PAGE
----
Bike safety: Light up your ride


Night riderIf you are a bike commuter in Vancouver, or want to be, one of the things you’ll have to deal with are the short winter days. Add in the inevitable rain, and riding the streets means riding in the darkness. Darkness brings two problems: being seen by other road users and being able to see things on the roads.

Being seen usually involves two approaches: active lighting and passive lighting. Active lighting involves, well, lights while passive lighting involves reflectivity. This means reflectors on your bike and reflective tape on your clothes. You can get some reflective gear, particularly jackets (or vests) and pants that make you amazingly visible when someone else’s lights hit you.

Passive lighting means never having to changing batteries or worrying about someone stealing your lights. The trade off is, of course, that you’re relying on other lights and that means if their lighting is inadequate, they won’t see you. Think pedestrians and other bikes. Also, the reflective tape breaks down over time, and since you rarely see yourself reflected its pretty hard to judge if you’re reflective enough.

A flashing white light on the front of your bike is a good place to start. It doesn’t have to be large or pricey, it just needs to be bright enough to catch the eye of motorists, pedestrians, and other cyclists. A red flashing light for the rear provides the same visibility from the back. Please don’t put a red light in front, it only confuses everybody. You can get a reasonable set of front and back LED lights for under $20.

Of course other than standard front and back lights, you can get a wide range of other lighting. Lights for your wheels, side lights of various shapes and sizes, and sundry ways of lighting yourself up like a Christmas tree.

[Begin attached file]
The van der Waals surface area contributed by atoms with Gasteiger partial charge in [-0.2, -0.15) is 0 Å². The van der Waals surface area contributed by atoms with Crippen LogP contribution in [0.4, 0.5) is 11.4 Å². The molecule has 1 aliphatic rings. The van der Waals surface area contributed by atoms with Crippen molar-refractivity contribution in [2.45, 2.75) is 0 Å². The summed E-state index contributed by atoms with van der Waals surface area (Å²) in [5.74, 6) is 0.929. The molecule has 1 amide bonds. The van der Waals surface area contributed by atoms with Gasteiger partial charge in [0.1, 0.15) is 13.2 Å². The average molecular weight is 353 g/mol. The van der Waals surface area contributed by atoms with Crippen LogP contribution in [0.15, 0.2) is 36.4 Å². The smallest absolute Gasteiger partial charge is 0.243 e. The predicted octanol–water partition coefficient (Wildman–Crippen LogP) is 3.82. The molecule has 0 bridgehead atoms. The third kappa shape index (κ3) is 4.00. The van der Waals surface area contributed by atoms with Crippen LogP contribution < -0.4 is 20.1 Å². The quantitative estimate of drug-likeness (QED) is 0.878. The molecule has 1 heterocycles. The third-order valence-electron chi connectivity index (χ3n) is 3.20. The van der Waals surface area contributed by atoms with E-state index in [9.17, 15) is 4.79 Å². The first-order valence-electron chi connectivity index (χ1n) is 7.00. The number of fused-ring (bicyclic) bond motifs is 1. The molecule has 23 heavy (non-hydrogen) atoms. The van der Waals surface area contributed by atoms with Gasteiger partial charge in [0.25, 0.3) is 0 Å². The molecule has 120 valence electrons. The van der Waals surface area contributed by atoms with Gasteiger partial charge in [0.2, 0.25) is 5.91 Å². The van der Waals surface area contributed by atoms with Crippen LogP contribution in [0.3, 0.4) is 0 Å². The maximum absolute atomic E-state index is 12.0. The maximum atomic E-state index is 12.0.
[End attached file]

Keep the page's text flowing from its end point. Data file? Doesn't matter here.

One thing that this type of lighting will not do, though, is light up your path. For the most part in the city, this isn’t a problem. There are some areas, though where the street light is utterly inadequate, and if you’re riding when there’s not much other traffic on the roads, it can be quite hard to see both the road and any debris that might be on it. Once you get into the realm of buying lights for seeing, deciding what to buy becomes challenging. There are LED lights in this category but there are also incandescents. The incandescents used to have a brightness advantage over the LEDs but that has largely disappeared. They’re heavier and the bulbs need occasional replacement. About the only advantage of them now is that when their battery runs low, the lights are still functional instead of turning right off. The other major choice is integrated battery versus external battery. The external battery units allow you to mount the lights to your handlebars or your helmet and run a power cable to the battery pack somewhere else where an integrated battery keeps everything in the same place, reducing the cables and clutter.

The biggest decision to make with these sort of lights is how bright to get. Manufacturers offer an almost dizzying number of options. Brightness is measured in lumens, although the cheaper and less-bright options measure in watts. There’s no easy way to convert between the two, particularly since a low-wattage LED light can be much brighter than a high-wattage incandescent. But how much is enough? As the lights get brighter, they get more expensive, so finding a light (or lights) that are suitable for you isn’t easy. And it makes a difference if you’re trail-riding in the dark or if you’re just on city streets. You can get lights that range anywhere from under 10 lumens (the small, under-$10 micro lights, typically) all the way up to a blinding 1800 lumens. For city riding where you want to light up the road without blinding any oncoming drivers, you probably want something between 200-400 lumens. I recently had to replace a malfunctioning front light and since I do occasionally ride very early in the morning opted for a variable-brightness (max 600 lumens) integrated light. It does an excellent job at keeping me comfortable riding in the dark early morning rain.

Do you ride in the dark? How do you make yourself visible? Do you use your own lights to light the way, or is the street lighting good enough for you?

Last modified: October 29, 2012

One Response to " Bike safety: Light up your ride "

  1. S. Morris Rose says:

    Brighter is better but any light is far better than no light. You don’t need much to attract notice.

    Batteries are a problem, and rechargeables are a nice solution but of course you have to remember to charge them. Dynamos, which never run down, seem to have fallen out of favour, and I’m not sure why- particularly with the greater efficiency of LED lights, it seems like they’ve become more practical rather than less.

    A key consideration in Vancouver is easy removability, because if the owner doesn’t the thief will. That’s where an integrated unit wins big.